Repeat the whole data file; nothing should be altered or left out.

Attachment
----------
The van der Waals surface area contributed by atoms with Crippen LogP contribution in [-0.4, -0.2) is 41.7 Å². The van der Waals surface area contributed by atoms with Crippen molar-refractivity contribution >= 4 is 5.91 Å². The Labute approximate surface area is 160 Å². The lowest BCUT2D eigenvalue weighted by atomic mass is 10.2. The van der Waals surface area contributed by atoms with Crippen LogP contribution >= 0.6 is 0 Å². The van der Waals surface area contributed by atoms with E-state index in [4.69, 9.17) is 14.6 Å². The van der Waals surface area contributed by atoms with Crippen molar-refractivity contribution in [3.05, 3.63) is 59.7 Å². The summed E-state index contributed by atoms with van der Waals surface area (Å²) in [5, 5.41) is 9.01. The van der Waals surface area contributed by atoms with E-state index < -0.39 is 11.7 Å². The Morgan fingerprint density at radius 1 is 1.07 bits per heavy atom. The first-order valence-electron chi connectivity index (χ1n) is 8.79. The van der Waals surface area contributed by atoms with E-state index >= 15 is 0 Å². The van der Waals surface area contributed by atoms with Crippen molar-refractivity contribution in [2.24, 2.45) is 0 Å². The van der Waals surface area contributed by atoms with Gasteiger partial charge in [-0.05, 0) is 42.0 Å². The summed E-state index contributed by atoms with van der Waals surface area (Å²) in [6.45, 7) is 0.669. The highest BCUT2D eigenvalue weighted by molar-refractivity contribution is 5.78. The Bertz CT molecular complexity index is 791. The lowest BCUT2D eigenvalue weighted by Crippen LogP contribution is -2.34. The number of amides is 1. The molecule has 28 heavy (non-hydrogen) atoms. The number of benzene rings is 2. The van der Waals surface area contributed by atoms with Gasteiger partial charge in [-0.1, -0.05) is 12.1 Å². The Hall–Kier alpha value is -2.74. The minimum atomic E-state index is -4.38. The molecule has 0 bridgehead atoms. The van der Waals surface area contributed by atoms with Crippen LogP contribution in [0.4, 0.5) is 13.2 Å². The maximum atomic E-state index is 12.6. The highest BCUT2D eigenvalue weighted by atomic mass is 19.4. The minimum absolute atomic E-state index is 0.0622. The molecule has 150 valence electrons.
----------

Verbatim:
The van der Waals surface area contributed by atoms with Crippen LogP contribution in [-0.4, -0.2) is 41.7 Å². The van der Waals surface area contributed by atoms with Crippen molar-refractivity contribution >= 4 is 5.91 Å². The Labute approximate surface area is 160 Å². The lowest BCUT2D eigenvalue weighted by atomic mass is 10.2. The van der Waals surface area contributed by atoms with Crippen LogP contribution >= 0.6 is 0 Å². The van der Waals surface area contributed by atoms with E-state index in [4.69, 9.17) is 14.6 Å². The van der Waals surface area contributed by atoms with Crippen molar-refractivity contribution in [3.05, 3.63) is 59.7 Å². The summed E-state index contributed by atoms with van der Waals surface area (Å²) in [5, 5.41) is 9.01. The van der Waals surface area contributed by atoms with E-state index < -0.39 is 11.7 Å². The Morgan fingerprint density at radius 1 is 1.07 bits per heavy atom. The first-order valence-electron chi connectivity index (χ1n) is 8.79. The van der Waals surface area contributed by atoms with E-state index >= 15 is 0 Å². The van der Waals surface area contributed by atoms with Crippen molar-refractivity contribution in [2.24, 2.45) is 0 Å². The van der Waals surface area contributed by atoms with Gasteiger partial charge in [-0.05, 0) is 42.0 Å². The summed E-state index contributed by atoms with van der Waals surface area (Å²) in [6.45, 7) is 0.669. The highest BCUT2D eigenvalue weighted by molar-refractivity contribution is 5.78. The Bertz CT molecular complexity index is 791. The lowest BCUT2D eigenvalue weighted by Crippen LogP contribution is -2.34. The number of amides is 1. The molecule has 28 heavy (non-hydrogen) atoms. The number of benzene rings is 2. The van der Waals surface area contributed by atoms with Gasteiger partial charge in [-0.1, -0.05) is 12.1 Å². The Hall–Kier alpha value is -2.74. The minimum atomic E-state index is -4.38. The molecule has 0 bridgehead atoms. The van der Waals surface area contributed by atoms with Crippen LogP contribution in [0.4, 0.5) is 13.2 Å². The maximum atomic E-state index is 12.6. The highest BCUT2D eigenvalue weighted by atomic mass is 19.4. The minimum absolute atomic E-state index is 0.0622. The molecule has 150 valence electrons.